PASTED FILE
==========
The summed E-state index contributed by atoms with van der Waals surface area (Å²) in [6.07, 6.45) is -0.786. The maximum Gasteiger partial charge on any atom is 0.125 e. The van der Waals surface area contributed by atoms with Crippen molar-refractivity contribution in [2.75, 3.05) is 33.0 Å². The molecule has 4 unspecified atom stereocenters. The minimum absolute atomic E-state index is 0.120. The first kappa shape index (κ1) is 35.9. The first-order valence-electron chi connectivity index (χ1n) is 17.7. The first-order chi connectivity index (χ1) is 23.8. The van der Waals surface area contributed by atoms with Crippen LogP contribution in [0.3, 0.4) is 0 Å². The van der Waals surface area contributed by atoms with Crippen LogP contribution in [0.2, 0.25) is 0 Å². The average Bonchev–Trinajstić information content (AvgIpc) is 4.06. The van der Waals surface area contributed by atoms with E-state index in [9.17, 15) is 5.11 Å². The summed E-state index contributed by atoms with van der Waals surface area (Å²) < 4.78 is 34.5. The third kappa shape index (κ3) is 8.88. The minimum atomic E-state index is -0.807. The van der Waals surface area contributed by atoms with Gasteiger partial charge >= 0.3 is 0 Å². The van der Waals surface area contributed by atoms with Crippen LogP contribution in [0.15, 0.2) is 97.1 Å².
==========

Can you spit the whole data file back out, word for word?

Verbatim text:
The summed E-state index contributed by atoms with van der Waals surface area (Å²) in [6.07, 6.45) is -0.786. The maximum Gasteiger partial charge on any atom is 0.125 e. The van der Waals surface area contributed by atoms with Crippen molar-refractivity contribution in [2.75, 3.05) is 33.0 Å². The molecule has 4 unspecified atom stereocenters. The minimum absolute atomic E-state index is 0.120. The first kappa shape index (κ1) is 35.9. The first-order valence-electron chi connectivity index (χ1n) is 17.7. The first-order chi connectivity index (χ1) is 23.8. The van der Waals surface area contributed by atoms with Crippen LogP contribution in [0.3, 0.4) is 0 Å². The van der Waals surface area contributed by atoms with Crippen LogP contribution in [0.2, 0.25) is 0 Å². The average Bonchev–Trinajstić information content (AvgIpc) is 4.06. The van der Waals surface area contributed by atoms with E-state index in [9.17, 15) is 5.11 Å². The summed E-state index contributed by atoms with van der Waals surface area (Å²) < 4.78 is 34.5. The third kappa shape index (κ3) is 8.88. The minimum atomic E-state index is -0.807. The van der Waals surface area contributed by atoms with Gasteiger partial charge >= 0.3 is 0 Å². The van der Waals surface area contributed by atoms with Crippen LogP contribution in [0.15, 0.2) is 97.1 Å².